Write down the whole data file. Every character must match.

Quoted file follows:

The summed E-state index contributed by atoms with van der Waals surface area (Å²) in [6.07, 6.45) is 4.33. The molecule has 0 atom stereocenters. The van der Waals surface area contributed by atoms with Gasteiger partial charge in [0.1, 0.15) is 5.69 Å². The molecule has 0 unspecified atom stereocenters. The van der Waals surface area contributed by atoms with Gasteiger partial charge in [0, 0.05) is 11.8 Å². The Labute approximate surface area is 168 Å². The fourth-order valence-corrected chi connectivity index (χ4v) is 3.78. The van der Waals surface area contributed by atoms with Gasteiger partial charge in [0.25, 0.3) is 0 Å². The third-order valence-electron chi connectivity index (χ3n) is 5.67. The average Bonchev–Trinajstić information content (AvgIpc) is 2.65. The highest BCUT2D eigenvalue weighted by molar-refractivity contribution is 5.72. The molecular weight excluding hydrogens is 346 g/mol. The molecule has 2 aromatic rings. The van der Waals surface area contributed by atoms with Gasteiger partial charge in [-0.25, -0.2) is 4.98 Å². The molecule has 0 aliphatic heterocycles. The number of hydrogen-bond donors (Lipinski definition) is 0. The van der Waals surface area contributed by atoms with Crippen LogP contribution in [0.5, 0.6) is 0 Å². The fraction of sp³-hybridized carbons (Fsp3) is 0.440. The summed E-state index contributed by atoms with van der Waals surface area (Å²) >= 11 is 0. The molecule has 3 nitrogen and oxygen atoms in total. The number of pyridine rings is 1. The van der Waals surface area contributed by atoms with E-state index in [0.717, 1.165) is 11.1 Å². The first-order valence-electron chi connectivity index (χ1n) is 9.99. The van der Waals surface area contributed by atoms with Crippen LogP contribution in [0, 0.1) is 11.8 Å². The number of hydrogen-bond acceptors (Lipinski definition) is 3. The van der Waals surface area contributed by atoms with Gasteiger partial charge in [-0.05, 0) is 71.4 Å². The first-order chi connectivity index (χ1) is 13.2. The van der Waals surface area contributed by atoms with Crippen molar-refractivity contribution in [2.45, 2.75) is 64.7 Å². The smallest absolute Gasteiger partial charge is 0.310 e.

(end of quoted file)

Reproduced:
The summed E-state index contributed by atoms with van der Waals surface area (Å²) in [6.07, 6.45) is 4.33. The molecule has 0 atom stereocenters. The van der Waals surface area contributed by atoms with Gasteiger partial charge in [0.1, 0.15) is 5.69 Å². The molecule has 0 unspecified atom stereocenters. The van der Waals surface area contributed by atoms with Gasteiger partial charge in [0, 0.05) is 11.8 Å². The Labute approximate surface area is 168 Å². The fourth-order valence-corrected chi connectivity index (χ4v) is 3.78. The van der Waals surface area contributed by atoms with Gasteiger partial charge in [0.25, 0.3) is 0 Å². The third-order valence-electron chi connectivity index (χ3n) is 5.67. The average Bonchev–Trinajstić information content (AvgIpc) is 2.65. The highest BCUT2D eigenvalue weighted by molar-refractivity contribution is 5.72. The molecular weight excluding hydrogens is 346 g/mol. The molecule has 2 aromatic rings. The van der Waals surface area contributed by atoms with Gasteiger partial charge in [-0.25, -0.2) is 4.98 Å². The molecule has 0 aliphatic heterocycles. The number of hydrogen-bond donors (Lipinski definition) is 0. The van der Waals surface area contributed by atoms with Crippen LogP contribution in [0.5, 0.6) is 0 Å². The fraction of sp³-hybridized carbons (Fsp3) is 0.440. The summed E-state index contributed by atoms with van der Waals surface area (Å²) >= 11 is 0. The molecule has 3 nitrogen and oxygen atoms in total. The number of pyridine rings is 1. The van der Waals surface area contributed by atoms with E-state index in [0.717, 1.165) is 11.1 Å². The first-order valence-electron chi connectivity index (χ1n) is 9.99. The van der Waals surface area contributed by atoms with Crippen LogP contribution in [0, 0.1) is 11.8 Å². The number of hydrogen-bond acceptors (Lipinski definition) is 3. The van der Waals surface area contributed by atoms with Gasteiger partial charge in [-0.05, 0) is 71.4 Å². The first-order chi connectivity index (χ1) is 13.2. The van der Waals surface area contributed by atoms with Crippen molar-refractivity contribution in [2.45, 2.75) is 64.7 Å². The smallest absolute Gasteiger partial charge is 0.310 e.